“This is a fundamental change from the 20-storeys Council had previously voted to recommend go toa public hearing and it should go back to square one,“ said FHC’S Howard Epstein. “And if 6-storeys is the right height for Westwood Develoment’s building next door on the Cruikshank property, there’s no reason why even 20-storeys should have been considered, let alone 25.“
Rick Howe’s interview Peggy Cameron about her photographic exhibition- Corridor Wasting Disease: Robie Street, A Case Study helps us understand why proposals such as demolishing 7 houses to build an 8-storey box at Robie, Compton & Cunard are the worst choice for the economic, cultural, social and environmental needs of our city. The exhibition continues at the NS Museum of Natural History until Nov. 2nd.
What: Please attend HRM’s Public meeting to give feedback on the proposed Tony’s Pizza development.
When: Wed. Oct. 11th, 7 pm
Where: Halifax Forum (Maritime Hall)
Can’t attend? Please write the firstname.lastname@example.org about Case 20577
Details: Abe Salloum (owner of Tony’s Pizza) wants to demolish 7 buildings on Cunard St, Robie St, & Compton Ave. and erect an 8-storey apartment block with its parking garage in the Compton neighbourhood. The proposed block-buster building is not permitted. Because its height, density, multi-unit use, and commercial use (the same as The Keep, under construction at Quinpool/Vernon) aren’t allowed he and architect WM Fares want city hall to change the rules to match his building using a planning loop-hole. Continue reading
9 AM – 5 PM, Oct 4 – 31, 2017 (Wed 9 AM – 8 PM and Mon – Closed)
Nova Scotia Museum of Natural History
1747 Summer Street,
side entrance, bottom corridor
Wed Oct 4th, 5 PM – 7 PM
Canada’s Endangered Places Committee (EPC) has added hundreds of Halifax homes on the brink of extinction to its List of Endangered Places. Corridor Wasting Disease (CWD), an infectious disorder introduced and spread by the Halifax Centre Plan, is responsible. Using abstract frameworks and inflated population projections, the Centre Plan will grow a dozen+ streets into “Corridors” to better accommodate cars and buses.
Highly contagious, CWD will spread by increases to height limits from 2-3-storeys to 4-6-storeys along designated streets. Once contaminated, symptoms such as property-owner-neglect gradually lay waste to small-scale affordable housing and commercial properties, trees and habitat. CWD can incubate in parking lots or may erupt as glass and concrete real estate for urban elite. Adjacent streets can suffer side effects including parking lots, dumpsters, wind, shadow or general ugliness. CWD may also be linked to political campaign contributions.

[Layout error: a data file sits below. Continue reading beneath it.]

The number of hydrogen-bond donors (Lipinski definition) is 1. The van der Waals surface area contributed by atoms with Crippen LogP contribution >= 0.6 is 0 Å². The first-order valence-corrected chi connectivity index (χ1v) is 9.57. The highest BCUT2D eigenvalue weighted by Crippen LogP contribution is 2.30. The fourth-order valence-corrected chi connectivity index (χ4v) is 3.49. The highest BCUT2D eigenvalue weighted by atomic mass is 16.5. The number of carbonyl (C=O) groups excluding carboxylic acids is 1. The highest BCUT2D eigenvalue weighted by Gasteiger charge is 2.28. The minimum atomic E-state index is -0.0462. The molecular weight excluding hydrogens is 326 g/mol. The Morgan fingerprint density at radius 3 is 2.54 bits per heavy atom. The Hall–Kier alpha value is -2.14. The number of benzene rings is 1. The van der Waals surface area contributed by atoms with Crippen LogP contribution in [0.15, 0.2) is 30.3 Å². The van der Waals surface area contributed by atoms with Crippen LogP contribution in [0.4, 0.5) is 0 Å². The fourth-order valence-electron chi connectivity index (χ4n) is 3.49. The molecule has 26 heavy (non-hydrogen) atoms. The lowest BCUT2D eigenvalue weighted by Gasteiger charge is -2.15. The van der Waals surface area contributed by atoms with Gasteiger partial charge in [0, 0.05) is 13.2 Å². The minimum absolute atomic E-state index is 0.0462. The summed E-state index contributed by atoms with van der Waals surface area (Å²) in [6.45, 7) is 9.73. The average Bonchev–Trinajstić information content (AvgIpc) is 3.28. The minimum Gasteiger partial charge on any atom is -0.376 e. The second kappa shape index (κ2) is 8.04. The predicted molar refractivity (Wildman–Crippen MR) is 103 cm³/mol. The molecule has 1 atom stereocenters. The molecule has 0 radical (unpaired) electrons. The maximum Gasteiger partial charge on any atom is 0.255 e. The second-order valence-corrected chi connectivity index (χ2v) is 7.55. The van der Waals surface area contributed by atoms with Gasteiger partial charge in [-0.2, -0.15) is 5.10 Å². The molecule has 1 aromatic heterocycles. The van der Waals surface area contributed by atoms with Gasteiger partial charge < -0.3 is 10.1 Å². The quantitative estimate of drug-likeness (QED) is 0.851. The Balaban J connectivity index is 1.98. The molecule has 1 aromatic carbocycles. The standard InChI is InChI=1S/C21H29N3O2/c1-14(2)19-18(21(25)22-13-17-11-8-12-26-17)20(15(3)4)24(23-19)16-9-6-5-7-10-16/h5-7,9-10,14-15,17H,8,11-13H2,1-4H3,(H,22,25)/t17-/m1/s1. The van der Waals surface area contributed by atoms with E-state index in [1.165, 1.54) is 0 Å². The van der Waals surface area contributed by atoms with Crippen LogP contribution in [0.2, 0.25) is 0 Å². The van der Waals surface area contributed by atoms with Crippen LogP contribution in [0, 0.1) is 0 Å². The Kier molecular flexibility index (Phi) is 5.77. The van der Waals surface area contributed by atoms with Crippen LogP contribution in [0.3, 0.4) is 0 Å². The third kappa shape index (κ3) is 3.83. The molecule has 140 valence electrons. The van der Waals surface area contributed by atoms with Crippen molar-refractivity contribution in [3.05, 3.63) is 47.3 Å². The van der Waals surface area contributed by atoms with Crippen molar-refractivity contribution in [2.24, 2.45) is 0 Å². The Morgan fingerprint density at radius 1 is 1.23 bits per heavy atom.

The Centre Plan has failed to adopt preventative therapies such as retaining height limits, creating incentives for building on vacant land and automotive dealerships. Healing remedies such rail, transit, cycling and walkability are under funded. A comprehensive demolition permitting policy based on a sustainability check-list is the highest order solution against CWD. This would first consider waste reduction through renovation/repurposing for immediate health benefits such as creating twice as many jobs but using half as many materials as new construction, ensuring ecosystem diversity to accommodate multiple dwellers/users and, addressing climate change by reducing energy consumption.
Corridor Wasting Disease: Robie Street, a Case Study is an exhibition of endangered homes along the western edge of the Halifax Common at risk of extinction (sample population ~100). It is part of the Species Survival Public Education Plan to alert citizens to the dangers of CWD. All of us can help protect these treasured species by becoming better informed, and by taking better care of the city, the Halifax Common, or other habitat where we live. Historic buildings have cultural, social, environmental, and economic value that common citizens share. In cities as in nature everything is connected.
Please write to HRM Councilors to express your concerns; email@example.com.
There’s good news- a few days ago HRM issued an RFP for the Master Plan for the Halifax Common. Next Council agreed to pay $4.1 million to help protect the Purcell’s Cove Backland. Mayor Savage’s statement, “As our city grows, it is more important than ever to preserve natural recreational spaces,” supports what many citizens believe and want. But planning for the preserving natural recreational spaces requires more than words.
Take the example of the Common Roots Urban Farm on the Central Common-it demonstrates the role nature can play in our lives- healing our spirit, minds and bodies and at the same time grow good food! Although Continue reading